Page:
I understand that the demographics here are well-to-do, educated and I suspect predominately white. So it makes sense to have a weekly post catering to that 52% demographic. However, I know for a fact that there are people here who are in the 48% demographic group and they/we do not get adequate representation with respect to our financial challenges. If real wealth is tangible wealth, like a warm sweater a child wears, the wooden toy a husband made, the craft business promoted on Etsy then why is there only weekly emphasis on the FED and what the stock market is doing? I bought into the tagline you guys created and am gullible enough to believe it. “Create a world worth inheriting.” But the actions and offerings sometimes do not reflect that tagline to me. And maybe it was created to just be spin and the sites goal is really to create a good income. I am not sure. My point - a whole bunch of us are not wealthy and your weekly pandering to just one percentage of the readership does not seem fair and probably unintentionally excludes a large portion of your readership. My suggestion - every other week discuss, or have a guest writer discuss the economy and the impacts, changes and expectations for the working class. You know those of us working stiffs who do not own stock and whose financial plan is to survive. Please understand that people want to be in a position to have a financial consultant and invest in the stock market. But, for many, putting food on the table and keeping the lights on is a struggle! AKGrannyWGrit PS - I would appreciate support from anyone in the 48 percentile group.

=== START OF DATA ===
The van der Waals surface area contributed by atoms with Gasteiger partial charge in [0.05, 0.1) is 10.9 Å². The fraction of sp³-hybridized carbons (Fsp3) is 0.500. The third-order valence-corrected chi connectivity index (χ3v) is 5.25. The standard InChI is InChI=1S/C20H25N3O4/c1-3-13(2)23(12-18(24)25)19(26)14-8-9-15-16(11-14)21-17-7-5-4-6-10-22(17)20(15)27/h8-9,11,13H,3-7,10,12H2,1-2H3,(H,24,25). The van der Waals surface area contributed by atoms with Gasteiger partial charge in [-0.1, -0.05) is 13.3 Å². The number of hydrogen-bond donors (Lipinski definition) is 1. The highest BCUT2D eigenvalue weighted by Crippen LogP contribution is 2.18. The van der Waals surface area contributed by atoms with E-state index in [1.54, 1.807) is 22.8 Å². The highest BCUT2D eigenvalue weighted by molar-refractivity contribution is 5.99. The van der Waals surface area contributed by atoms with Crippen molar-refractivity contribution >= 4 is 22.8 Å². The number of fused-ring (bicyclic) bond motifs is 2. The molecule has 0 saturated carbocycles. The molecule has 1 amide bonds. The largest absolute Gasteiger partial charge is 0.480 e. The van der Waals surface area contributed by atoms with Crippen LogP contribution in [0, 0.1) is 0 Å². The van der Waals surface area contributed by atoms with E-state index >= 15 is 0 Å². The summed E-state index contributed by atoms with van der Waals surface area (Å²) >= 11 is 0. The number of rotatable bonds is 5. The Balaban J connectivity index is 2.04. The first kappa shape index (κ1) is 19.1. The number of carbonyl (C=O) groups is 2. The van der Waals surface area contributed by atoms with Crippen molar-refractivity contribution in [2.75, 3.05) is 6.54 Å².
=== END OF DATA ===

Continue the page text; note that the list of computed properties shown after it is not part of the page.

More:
Hi Lesphelps,